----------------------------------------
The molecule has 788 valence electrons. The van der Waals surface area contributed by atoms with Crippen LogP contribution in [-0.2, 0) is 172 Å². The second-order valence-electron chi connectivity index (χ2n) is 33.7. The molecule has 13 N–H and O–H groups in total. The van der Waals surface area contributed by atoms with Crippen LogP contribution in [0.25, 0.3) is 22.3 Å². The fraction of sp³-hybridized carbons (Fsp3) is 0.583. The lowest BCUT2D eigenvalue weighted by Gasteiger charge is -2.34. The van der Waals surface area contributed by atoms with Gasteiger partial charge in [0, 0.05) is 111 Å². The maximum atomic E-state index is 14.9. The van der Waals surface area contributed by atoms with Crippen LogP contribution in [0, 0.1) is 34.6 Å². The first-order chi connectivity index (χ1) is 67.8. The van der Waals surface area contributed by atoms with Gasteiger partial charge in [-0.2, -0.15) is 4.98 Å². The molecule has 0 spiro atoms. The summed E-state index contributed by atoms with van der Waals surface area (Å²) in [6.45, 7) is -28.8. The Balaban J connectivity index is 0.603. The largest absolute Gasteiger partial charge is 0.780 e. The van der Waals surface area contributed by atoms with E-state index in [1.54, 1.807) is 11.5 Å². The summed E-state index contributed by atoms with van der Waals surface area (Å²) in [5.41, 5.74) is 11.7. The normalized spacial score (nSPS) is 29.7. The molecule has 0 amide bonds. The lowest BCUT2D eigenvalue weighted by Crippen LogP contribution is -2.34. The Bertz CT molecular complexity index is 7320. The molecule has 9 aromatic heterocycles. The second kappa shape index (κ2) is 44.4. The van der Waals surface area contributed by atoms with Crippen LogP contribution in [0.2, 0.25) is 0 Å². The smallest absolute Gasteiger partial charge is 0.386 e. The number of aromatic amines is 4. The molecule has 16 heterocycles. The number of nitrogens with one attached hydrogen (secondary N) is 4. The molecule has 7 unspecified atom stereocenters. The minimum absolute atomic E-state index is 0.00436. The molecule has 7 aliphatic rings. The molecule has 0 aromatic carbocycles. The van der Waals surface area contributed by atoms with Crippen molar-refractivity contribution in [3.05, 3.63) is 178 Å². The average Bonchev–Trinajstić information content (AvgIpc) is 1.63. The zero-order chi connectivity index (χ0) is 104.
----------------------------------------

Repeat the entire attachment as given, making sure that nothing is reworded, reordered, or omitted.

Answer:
The molecule has 788 valence electrons. The van der Waals surface area contributed by atoms with Crippen LogP contribution in [-0.2, 0) is 172 Å². The second-order valence-electron chi connectivity index (χ2n) is 33.7. The molecule has 13 N–H and O–H groups in total. The van der Waals surface area contributed by atoms with Crippen LogP contribution in [0.25, 0.3) is 22.3 Å². The fraction of sp³-hybridized carbons (Fsp3) is 0.583. The lowest BCUT2D eigenvalue weighted by Gasteiger charge is -2.34. The van der Waals surface area contributed by atoms with Gasteiger partial charge in [0, 0.05) is 111 Å². The maximum atomic E-state index is 14.9. The van der Waals surface area contributed by atoms with Crippen LogP contribution in [0, 0.1) is 34.6 Å². The first-order chi connectivity index (χ1) is 67.8. The van der Waals surface area contributed by atoms with Gasteiger partial charge in [-0.2, -0.15) is 4.98 Å². The molecule has 0 spiro atoms. The summed E-state index contributed by atoms with van der Waals surface area (Å²) in [6.45, 7) is -28.8. The Balaban J connectivity index is 0.603. The largest absolute Gasteiger partial charge is 0.780 e. The van der Waals surface area contributed by atoms with E-state index in [1.54, 1.807) is 11.5 Å². The summed E-state index contributed by atoms with van der Waals surface area (Å²) in [5.41, 5.74) is 11.7. The normalized spacial score (nSPS) is 29.7. The molecule has 0 amide bonds. The lowest BCUT2D eigenvalue weighted by Crippen LogP contribution is -2.34. The Bertz CT molecular complexity index is 7320. The molecule has 9 aromatic heterocycles. The second kappa shape index (κ2) is 44.4. The van der Waals surface area contributed by atoms with Crippen LogP contribution in [0.2, 0.25) is 0 Å². The smallest absolute Gasteiger partial charge is 0.386 e. The number of aromatic amines is 4. The molecule has 16 heterocycles. The number of nitrogens with one attached hydrogen (secondary N) is 4. The molecule has 7 unspecified atom stereocenters. The minimum absolute atomic E-state index is 0.00436. The molecule has 7 aliphatic rings. The molecule has 0 aromatic carbocycles. The van der Waals surface area contributed by atoms with Crippen molar-refractivity contribution in [3.05, 3.63) is 178 Å². The average Bonchev–Trinajstić information content (AvgIpc) is 1.63. The zero-order chi connectivity index (χ0) is 104.